Wednesday, October 16, 2013

A Milestone - Algonkian Church History's 300th post

A lot of Algonkian Church History posts lead readers to other sites or to books or other resources.
But today - with our 300th post - Algonkian Church History is honoring itself!

According to Google, ACH has received over 80,000 page views since it began on November 5th, 2008. As the creator of almost all of the posts, I've been surprised when some posts are viewed by many - while others that I've worked hard on are seen by only a few.

Anyway, here's a list of some ACH posts that were popular, and others that deserve special mention:

Most Viewed Posts:

3rd Place: Occom's Short Narrative of My Life (1735 views to date)

2nd Place: Bury My Heart at the Monastery: The Menominee Takeover of the Novitiate
This well-illustrated post includes links to relevant sites. The standoff between a dissident faction of Menominees and the federal government was probably the most newsworthy event for Wisconsin Indians in the 1970's. The post now has 2039 views.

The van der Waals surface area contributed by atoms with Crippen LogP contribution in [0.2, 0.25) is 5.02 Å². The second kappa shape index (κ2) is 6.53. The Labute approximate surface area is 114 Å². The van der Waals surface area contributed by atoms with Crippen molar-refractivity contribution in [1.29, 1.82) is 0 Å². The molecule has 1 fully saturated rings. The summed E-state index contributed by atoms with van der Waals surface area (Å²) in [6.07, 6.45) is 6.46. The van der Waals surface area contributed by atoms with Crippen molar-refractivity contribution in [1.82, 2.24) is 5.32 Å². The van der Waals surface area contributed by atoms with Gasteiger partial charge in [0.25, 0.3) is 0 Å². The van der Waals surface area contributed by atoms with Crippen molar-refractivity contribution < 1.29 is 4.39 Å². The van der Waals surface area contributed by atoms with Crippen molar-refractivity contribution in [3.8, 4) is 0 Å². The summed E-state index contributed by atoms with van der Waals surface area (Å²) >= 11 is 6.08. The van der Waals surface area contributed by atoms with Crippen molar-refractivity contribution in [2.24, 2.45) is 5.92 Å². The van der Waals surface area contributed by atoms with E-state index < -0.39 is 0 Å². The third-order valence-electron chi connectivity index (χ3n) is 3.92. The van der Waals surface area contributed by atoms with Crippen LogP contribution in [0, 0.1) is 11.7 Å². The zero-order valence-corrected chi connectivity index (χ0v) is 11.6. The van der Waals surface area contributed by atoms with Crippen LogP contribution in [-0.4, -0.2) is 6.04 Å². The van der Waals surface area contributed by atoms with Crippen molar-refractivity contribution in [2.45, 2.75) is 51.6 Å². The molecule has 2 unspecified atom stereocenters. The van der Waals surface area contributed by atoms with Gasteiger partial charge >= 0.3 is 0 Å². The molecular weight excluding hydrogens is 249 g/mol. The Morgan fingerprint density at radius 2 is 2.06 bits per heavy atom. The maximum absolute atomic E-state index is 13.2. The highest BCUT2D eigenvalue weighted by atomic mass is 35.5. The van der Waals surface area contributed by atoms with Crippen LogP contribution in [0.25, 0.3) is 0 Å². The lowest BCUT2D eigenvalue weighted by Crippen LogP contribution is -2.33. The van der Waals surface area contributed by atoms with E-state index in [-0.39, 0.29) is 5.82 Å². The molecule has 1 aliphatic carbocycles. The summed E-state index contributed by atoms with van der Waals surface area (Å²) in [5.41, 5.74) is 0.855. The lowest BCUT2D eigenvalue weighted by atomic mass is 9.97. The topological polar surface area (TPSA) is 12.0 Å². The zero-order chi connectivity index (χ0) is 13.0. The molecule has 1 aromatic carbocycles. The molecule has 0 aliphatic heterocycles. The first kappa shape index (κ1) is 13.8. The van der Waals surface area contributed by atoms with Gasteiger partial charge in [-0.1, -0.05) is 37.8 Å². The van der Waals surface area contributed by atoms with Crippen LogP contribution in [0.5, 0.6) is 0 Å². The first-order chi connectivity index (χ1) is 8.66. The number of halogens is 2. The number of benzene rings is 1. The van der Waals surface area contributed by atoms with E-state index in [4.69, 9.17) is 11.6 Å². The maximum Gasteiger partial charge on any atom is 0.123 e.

1st Place: The High Point of Stockbridge Calvinism
Don't get me wrong, this was not a bad post, but I suspect that it has received 2405 views partly by accident. Many web surfers undoubtedly came to this post by clicking on the symbol you see below on Google images:

Least Viewed Post:

NPR Asks Who Is an Indian? The once-broken link to the NPR segment now works. And, as before, this post is graced with a photo of a reader of this blog, Darren Kroenke.

Most Humorous Post:

Who Taught the Stockbridge Indians to Moon? This one needs no introduction.

Most Controversial Post:

Racial Identity Among the New York Indians: Chris Geherin Looks at "New Guinea"
I was thrown out of an online community after this post appeared. Even now, some people who self-identify as Indians are not willing to accept that they may also have some African blood. Get over it!

Most Viewed Series of Posts:

The New York Indian Removal Series Thanks to a link from the New York History blog, this series of twenty posts had a reasonably large audience.

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